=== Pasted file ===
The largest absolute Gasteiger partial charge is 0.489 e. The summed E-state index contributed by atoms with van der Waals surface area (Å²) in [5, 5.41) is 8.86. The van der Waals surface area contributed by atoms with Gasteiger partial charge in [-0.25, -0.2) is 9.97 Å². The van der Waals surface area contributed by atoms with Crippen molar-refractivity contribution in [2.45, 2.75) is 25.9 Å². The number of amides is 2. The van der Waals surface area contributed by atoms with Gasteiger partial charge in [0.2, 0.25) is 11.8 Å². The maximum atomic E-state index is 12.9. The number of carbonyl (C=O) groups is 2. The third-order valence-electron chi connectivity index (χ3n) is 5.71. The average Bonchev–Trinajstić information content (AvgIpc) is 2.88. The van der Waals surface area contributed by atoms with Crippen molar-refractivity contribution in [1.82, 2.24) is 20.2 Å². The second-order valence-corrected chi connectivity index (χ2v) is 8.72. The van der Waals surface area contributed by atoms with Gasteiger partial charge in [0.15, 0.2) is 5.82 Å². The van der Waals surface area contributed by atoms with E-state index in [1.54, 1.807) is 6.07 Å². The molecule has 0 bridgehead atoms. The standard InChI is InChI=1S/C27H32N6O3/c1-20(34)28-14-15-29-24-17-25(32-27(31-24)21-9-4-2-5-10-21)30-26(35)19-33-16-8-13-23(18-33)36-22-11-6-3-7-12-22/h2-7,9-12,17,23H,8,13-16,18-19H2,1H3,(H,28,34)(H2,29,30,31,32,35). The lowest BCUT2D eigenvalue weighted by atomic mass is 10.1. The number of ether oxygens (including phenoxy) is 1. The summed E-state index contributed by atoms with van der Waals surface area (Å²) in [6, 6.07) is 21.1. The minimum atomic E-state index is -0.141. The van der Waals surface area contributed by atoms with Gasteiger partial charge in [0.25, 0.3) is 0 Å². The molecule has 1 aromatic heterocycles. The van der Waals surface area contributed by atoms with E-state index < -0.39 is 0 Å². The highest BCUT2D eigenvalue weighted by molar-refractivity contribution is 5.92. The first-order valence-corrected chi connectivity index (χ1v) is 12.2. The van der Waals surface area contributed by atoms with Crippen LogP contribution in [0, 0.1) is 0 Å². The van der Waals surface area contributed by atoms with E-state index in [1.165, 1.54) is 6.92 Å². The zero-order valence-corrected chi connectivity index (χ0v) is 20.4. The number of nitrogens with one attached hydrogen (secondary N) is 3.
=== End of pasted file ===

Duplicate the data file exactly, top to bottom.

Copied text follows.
The largest absolute Gasteiger partial charge is 0.489 e. The summed E-state index contributed by atoms with van der Waals surface area (Å²) in [5, 5.41) is 8.86. The van der Waals surface area contributed by atoms with Gasteiger partial charge in [-0.25, -0.2) is 9.97 Å². The van der Waals surface area contributed by atoms with Crippen molar-refractivity contribution in [2.45, 2.75) is 25.9 Å². The number of amides is 2. The van der Waals surface area contributed by atoms with Gasteiger partial charge in [0.2, 0.25) is 11.8 Å². The maximum atomic E-state index is 12.9. The number of carbonyl (C=O) groups is 2. The third-order valence-electron chi connectivity index (χ3n) is 5.71. The average Bonchev–Trinajstić information content (AvgIpc) is 2.88. The van der Waals surface area contributed by atoms with Crippen molar-refractivity contribution in [1.82, 2.24) is 20.2 Å². The second-order valence-corrected chi connectivity index (χ2v) is 8.72. The van der Waals surface area contributed by atoms with Gasteiger partial charge in [0.15, 0.2) is 5.82 Å². The van der Waals surface area contributed by atoms with E-state index in [1.54, 1.807) is 6.07 Å². The molecule has 0 bridgehead atoms. The standard InChI is InChI=1S/C27H32N6O3/c1-20(34)28-14-15-29-24-17-25(32-27(31-24)21-9-4-2-5-10-21)30-26(35)19-33-16-8-13-23(18-33)36-22-11-6-3-7-12-22/h2-7,9-12,17,23H,8,13-16,18-19H2,1H3,(H,28,34)(H2,29,30,31,32,35). The lowest BCUT2D eigenvalue weighted by atomic mass is 10.1. The number of ether oxygens (including phenoxy) is 1. The summed E-state index contributed by atoms with van der Waals surface area (Å²) in [6, 6.07) is 21.1. The minimum atomic E-state index is -0.141. The van der Waals surface area contributed by atoms with Gasteiger partial charge in [0.25, 0.3) is 0 Å². The molecule has 1 aromatic heterocycles. The van der Waals surface area contributed by atoms with E-state index < -0.39 is 0 Å². The highest BCUT2D eigenvalue weighted by molar-refractivity contribution is 5.92. The first-order valence-corrected chi connectivity index (χ1v) is 12.2. The van der Waals surface area contributed by atoms with Crippen LogP contribution in [0, 0.1) is 0 Å². The van der Waals surface area contributed by atoms with E-state index in [1.165, 1.54) is 6.92 Å². The zero-order valence-corrected chi connectivity index (χ0v) is 20.4. The number of nitrogens with one attached hydrogen (secondary N) is 3.